What is it?
An amputation is the surgical removal of a part of the body, such as a whole limb or a portion of it, when other procedures have failed or are not possible due to your general state of health.
In modern medicine, amputations are a last resort measure to be used when other treatments are not successful.
Why is it done?
An amputation may be necessary under the following circumstances:
- when it is the only option for malignant tumour resection.
- as a consequence of a severe trauma (for instance, a car accident).
- to save a part of a limb which has gangrenous tissue.
90% of amputations are associated with diabetes-induced conditions, and although it usually involves the feet or legs an amputation can also be performed on the arms, hands or fingers. According to data, 65,000 amputation surgeries are performed in the United Kingdom each year.
What does it involve?
Before the procedure, the surgical team will carry out a number of checks to make sure the operation side and level of amputation is correct. It is important to choose an area with good circulation, in order to facilitate the recovery and healing process.
Various anaesthetic techniques are possible. The procedure itself is done in several phases. First of all, the doctor will measure and restrict the blood flow of the designated limb as to avoid the risk of haemorrhaging. After that, the muscle tissue will be dissected in order to cut off the bone. Finally, the surgeon will close up by suturing the area.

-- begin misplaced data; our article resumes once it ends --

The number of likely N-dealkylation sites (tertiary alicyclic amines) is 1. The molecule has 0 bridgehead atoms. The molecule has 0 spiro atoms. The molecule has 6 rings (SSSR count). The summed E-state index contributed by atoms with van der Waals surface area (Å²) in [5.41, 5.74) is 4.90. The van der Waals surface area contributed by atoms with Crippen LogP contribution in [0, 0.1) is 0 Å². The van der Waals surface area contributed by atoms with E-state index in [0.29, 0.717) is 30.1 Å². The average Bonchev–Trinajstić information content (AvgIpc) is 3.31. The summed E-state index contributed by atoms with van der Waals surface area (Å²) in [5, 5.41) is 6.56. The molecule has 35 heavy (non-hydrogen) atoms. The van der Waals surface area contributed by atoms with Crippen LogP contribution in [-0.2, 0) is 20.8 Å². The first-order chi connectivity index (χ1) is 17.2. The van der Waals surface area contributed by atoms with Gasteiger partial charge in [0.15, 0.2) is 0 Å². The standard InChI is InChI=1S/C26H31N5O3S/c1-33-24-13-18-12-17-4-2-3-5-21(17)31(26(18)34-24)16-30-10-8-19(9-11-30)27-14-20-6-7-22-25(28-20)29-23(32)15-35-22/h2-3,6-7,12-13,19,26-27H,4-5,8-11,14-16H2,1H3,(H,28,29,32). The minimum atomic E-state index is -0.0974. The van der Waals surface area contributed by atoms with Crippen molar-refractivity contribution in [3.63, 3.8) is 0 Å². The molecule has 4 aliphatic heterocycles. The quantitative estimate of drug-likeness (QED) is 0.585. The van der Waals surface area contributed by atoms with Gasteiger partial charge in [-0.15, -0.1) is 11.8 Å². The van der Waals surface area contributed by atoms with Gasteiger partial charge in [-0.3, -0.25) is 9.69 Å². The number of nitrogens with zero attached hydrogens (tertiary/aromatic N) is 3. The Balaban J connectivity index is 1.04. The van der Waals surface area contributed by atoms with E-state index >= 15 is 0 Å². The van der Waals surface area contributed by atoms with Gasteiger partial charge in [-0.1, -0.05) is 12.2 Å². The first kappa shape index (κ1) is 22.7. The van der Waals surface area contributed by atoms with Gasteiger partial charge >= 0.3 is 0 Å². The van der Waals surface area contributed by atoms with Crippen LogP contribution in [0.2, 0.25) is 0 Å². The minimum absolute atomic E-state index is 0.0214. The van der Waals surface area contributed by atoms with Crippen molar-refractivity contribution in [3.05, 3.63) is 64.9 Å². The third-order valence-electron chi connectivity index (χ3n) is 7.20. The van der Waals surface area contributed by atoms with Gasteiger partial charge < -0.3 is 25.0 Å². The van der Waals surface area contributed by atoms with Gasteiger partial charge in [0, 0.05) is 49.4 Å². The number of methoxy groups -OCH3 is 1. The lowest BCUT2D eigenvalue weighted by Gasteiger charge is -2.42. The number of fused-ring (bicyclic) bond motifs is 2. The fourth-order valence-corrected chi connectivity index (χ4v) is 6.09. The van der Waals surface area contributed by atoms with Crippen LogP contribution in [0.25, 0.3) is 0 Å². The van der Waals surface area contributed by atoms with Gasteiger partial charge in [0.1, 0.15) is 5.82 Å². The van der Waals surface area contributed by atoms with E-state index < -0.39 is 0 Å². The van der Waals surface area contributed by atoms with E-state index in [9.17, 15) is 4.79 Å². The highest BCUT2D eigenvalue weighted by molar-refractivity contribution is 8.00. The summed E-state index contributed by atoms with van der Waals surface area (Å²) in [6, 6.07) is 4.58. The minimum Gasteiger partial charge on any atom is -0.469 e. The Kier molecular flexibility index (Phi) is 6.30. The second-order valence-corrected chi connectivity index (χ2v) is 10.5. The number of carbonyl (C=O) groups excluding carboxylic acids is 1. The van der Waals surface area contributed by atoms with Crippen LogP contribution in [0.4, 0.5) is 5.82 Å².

The main complications of an amputation are getting further necrosis or infection, which might require to perform another amputation at a higher level. Although it is a major form of surgery with a potentially significant impact on life, there are specific prostheses available that allow people who had an amputation to live and walk.
How can I prepare for it?
You will need to undergo a though rough anaesthetic assessment before the procedure. You will do several tests to exclude conditions that may affect the outcome of this procedure. If you smoke, stop smoking. Stopping several weeks or more before the amputation can help reduce the risk of having heart attack and reduce the complications rates. If you are diabetic, maintain blood sugar levels under control around the time of the procedure reduces the risk of infection and encourages wound healing.
After the procedure, your doctor will prescribe you painkillers and antibiotics to avoid any potential risks of infection. Within a couple of days, you’ll need to get started on physical therapy, so that you can move your stump and prosthesis in the best possible way. How long you’ll be in hospital for depends on where the amputation is made. In the most serious cases, when the operation site is above the knees, you could be in hospital for several weeks.
You may also receive psychological support with the emotional impact of amputation, as well as the phenomenon of “phantom limb”, which can cause you to still feel the amputated limb is attached, or even feel pain from it.04-25-2016 10-16-2023